This study was supported by the National Natural Science Foundation of China (No. 81600301), the Basic Applied Research Program of Wuhan Science and Technology Bureau (No. 2017060201010185), the Guiding Project of Hubei Health and Health Commission (No. WJ2019F159), and the Hubei Province Natural Sciences Foundation (No. 2019CFB743).
Conflict of Interest
The authors declare that the research was conducted in the absence of any commercial or financial relationships that could be construed as a potential conflict of interest.
We thank the people who devoted their own tissue samples to the databases (TCGA, GTEx, and so on), which makes it possible for scientists to investigate and unveil the mechanisms of cancers. We thank those dedicated and excellent researchers, programmers, funders, and policymakers who contributed to the online tools, databases, platforms, and programs used in this article. We also thank Dr. Hugo Bokelu for his suggestions on analysis of the data and interpretation of the results and Dr. Malay Chaklader for his suggestions on the manuscript.
The Supplementary Material for this article can be found online at: https://www.frontiersin.org/articles/10.3389/fgene.2021.683173/full#supplementary-material
Supplementary Figure 1 | Volcano plots showing differentially expressed genes in each dataset. Red and green dots represent upregulated and downregulated genes respectively.
Supplementary Figure 2 | GO term enrichment and KEGG pathway analyses of differentially expressed genes in different functional modules in PPI network. GO terms of module 1 (A), module 2 (B), module 3 (D), and module 5 (G). BP, biological process. CC, cellular component. MF, molecular function. KEGG pathway analyses of module 2 (C), module 3 (E), and module 5 (F).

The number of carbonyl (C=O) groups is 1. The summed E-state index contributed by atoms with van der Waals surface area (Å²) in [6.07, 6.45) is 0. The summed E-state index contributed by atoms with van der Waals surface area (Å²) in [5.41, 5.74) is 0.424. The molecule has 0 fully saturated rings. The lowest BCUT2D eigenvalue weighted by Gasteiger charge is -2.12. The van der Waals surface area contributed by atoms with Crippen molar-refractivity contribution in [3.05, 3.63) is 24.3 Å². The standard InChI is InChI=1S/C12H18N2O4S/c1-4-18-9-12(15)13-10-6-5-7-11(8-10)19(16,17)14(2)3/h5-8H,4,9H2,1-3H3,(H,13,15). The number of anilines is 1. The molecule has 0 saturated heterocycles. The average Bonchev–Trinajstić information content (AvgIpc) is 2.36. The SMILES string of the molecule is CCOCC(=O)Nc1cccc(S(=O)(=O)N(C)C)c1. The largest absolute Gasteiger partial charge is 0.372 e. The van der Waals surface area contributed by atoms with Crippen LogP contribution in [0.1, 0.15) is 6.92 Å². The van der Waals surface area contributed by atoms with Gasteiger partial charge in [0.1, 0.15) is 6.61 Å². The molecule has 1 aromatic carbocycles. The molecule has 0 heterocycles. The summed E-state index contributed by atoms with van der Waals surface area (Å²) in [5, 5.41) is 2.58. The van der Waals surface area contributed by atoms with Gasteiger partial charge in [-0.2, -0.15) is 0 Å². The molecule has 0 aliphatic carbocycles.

Supplementary Figure 3 | AOX1 expression in ccRCC patient subgroups. No differences were observed between ccRCC patients subgrouped by pathologic stages (A), metastatic states (B), smoking history (C), and histological grades (D). n = 265, 55, 122, and 84 for stage I, II, III, and IV in (A). n = 417 and 78 for M0 and M1 in (B). n = 46 and 39 for non-smoker and smoker group in (C), n = 14, 228, 206, 75, 242, and 281 for G1, G2, G3, G4, G1/G2, and G3/G4 in (D).
Supplementary Table 1 | Detailed information of ccRCC patients.
- ^ https://string-db.org/
- ^ https://cytoscape.org/
- ^ http://www.proteinatlas.org
- ^ https://imagej.nih.gov/ij/
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Keywords: clear cell renal cell carcinoma, biomarker, AOX1, data mining, robust rank aggregation
Citation: Xiong L, Feng Y, Hu W, Tan J, Li S and Wang H (2021) Expression of AOX1 Predicts Prognosis of Clear Cell Renal Cell Carcinoma. Front. Genet. 12:683173. doi: 10.3389/fgene.2021.683173
Received: 22 March 2021; Accepted: 08 June 2021;
Published: 05 July 2021.
Edited by:Camillo Porta, University of Bari Aldo Moro, Italy
Reviewed by:Alcides Chaux, Universidad del Norte, Paraguay
Piotr Wierzbicki, Medical University of Gdańsk, Poland
Copyright © 2021 Xiong, Feng, Hu, Tan, Li and Wang. This is an open-access article distributed under the terms of the Creative Commons Attribution License (CC BY). The use, distribution or reproduction in other forums is permitted, provided the original author(s) and the copyright owner(s) are credited and that the original publication in this journal is cited, in accordance with accepted academic practice. No use, distribution or reproduction is permitted which does not comply with these terms.